Anne Carroll Moore was born into a large family in Maine in 1871. She had a happy childhood, including a father who read to her daily, but her life took on sorrow when she was 20, with the deaths of both her parents in just a few days time. Her thirst for education remained strong through some difficult years and social constraints, however, and eventually she received training as a librarian.
Anne’s first job was to organize a children’s room at a small library, which was an entirely newfangled notion. Children in a library?! Making noise?! Being a nuisance?! Damaging the books?!
Anne did her research thoroughly and her new children’s room was a huge success. So much so, that she was put in charge of all the children’s rooms in all the branches of the New York City public libraries. In this position, Anne revolutionized the experience of children and books, not only in New York, but across America and around the world.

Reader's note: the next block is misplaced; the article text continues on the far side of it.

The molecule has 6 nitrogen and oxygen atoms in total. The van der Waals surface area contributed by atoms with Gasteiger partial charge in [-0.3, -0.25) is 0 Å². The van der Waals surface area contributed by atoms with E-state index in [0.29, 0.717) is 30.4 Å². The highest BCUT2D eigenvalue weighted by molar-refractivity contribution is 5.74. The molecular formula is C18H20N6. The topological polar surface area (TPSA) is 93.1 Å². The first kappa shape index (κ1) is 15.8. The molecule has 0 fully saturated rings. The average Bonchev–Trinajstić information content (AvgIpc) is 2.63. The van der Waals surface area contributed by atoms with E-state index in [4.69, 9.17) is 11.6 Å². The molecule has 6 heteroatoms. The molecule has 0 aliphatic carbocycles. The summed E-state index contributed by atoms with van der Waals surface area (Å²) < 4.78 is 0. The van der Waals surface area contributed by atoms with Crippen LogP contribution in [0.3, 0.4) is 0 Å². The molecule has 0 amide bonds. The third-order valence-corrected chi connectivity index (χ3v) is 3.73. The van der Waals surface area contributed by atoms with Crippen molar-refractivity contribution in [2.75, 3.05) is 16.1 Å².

This loving, fascinating biography of Anne Carroll Moore will warm your heart if you have any attachment whatsoever to children’s literature. What a marvelous gift she was to all of us, and I had never heard of her. A delightful woman to meet in these joyous pages.
Debby Atwell’s acrylic illustrations burst with the same vivid color and bustle and creativity and friendly charm that Miss Moore must have had coursing through her veins. Truly delightful.
Also included are the author’s notes about other “trailblazing librarians,” further information on Anne Carroll
Moore, a couple beautiful, historical photographs of her, and a list of sources.
Brand new this year, this fresh, inspiring biography is perfect for ages 5 to 100. I loved it!
Here’s the Amazon link: Miss Moore Thought Otherwise: How Anne Carroll Moore Created Libraries for Children